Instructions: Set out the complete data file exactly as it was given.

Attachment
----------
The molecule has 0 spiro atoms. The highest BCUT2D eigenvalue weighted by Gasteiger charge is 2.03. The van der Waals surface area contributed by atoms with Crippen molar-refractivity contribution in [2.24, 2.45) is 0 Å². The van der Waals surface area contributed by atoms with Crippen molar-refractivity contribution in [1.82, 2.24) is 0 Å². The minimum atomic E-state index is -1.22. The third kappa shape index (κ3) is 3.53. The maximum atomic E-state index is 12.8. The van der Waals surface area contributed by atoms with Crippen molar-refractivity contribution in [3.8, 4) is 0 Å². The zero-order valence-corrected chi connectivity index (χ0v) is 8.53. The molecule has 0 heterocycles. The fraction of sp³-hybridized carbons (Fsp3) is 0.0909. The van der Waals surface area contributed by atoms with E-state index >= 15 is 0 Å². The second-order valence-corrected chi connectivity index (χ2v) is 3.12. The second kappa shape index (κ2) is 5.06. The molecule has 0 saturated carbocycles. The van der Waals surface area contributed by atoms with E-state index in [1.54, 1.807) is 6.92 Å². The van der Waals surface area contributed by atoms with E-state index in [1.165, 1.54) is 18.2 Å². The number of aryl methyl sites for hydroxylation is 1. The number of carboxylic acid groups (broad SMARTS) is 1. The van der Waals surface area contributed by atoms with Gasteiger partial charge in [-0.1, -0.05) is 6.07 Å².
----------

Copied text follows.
The molecule has 0 spiro atoms. The highest BCUT2D eigenvalue weighted by Gasteiger charge is 2.03. The van der Waals surface area contributed by atoms with Crippen molar-refractivity contribution in [2.24, 2.45) is 0 Å². The van der Waals surface area contributed by atoms with Crippen molar-refractivity contribution in [1.82, 2.24) is 0 Å². The minimum atomic E-state index is -1.22. The third kappa shape index (κ3) is 3.53. The maximum atomic E-state index is 12.8. The van der Waals surface area contributed by atoms with Crippen molar-refractivity contribution in [3.8, 4) is 0 Å². The zero-order valence-corrected chi connectivity index (χ0v) is 8.53. The molecule has 0 heterocycles. The fraction of sp³-hybridized carbons (Fsp3) is 0.0909. The van der Waals surface area contributed by atoms with E-state index >= 15 is 0 Å². The second-order valence-corrected chi connectivity index (χ2v) is 3.12. The second kappa shape index (κ2) is 5.06. The molecule has 0 saturated carbocycles. The van der Waals surface area contributed by atoms with E-state index in [1.54, 1.807) is 6.92 Å². The van der Waals surface area contributed by atoms with E-state index in [1.165, 1.54) is 18.2 Å². The number of aryl methyl sites for hydroxylation is 1. The number of carboxylic acid groups (broad SMARTS) is 1. The van der Waals surface area contributed by atoms with Gasteiger partial charge in [-0.1, -0.05) is 6.07 Å².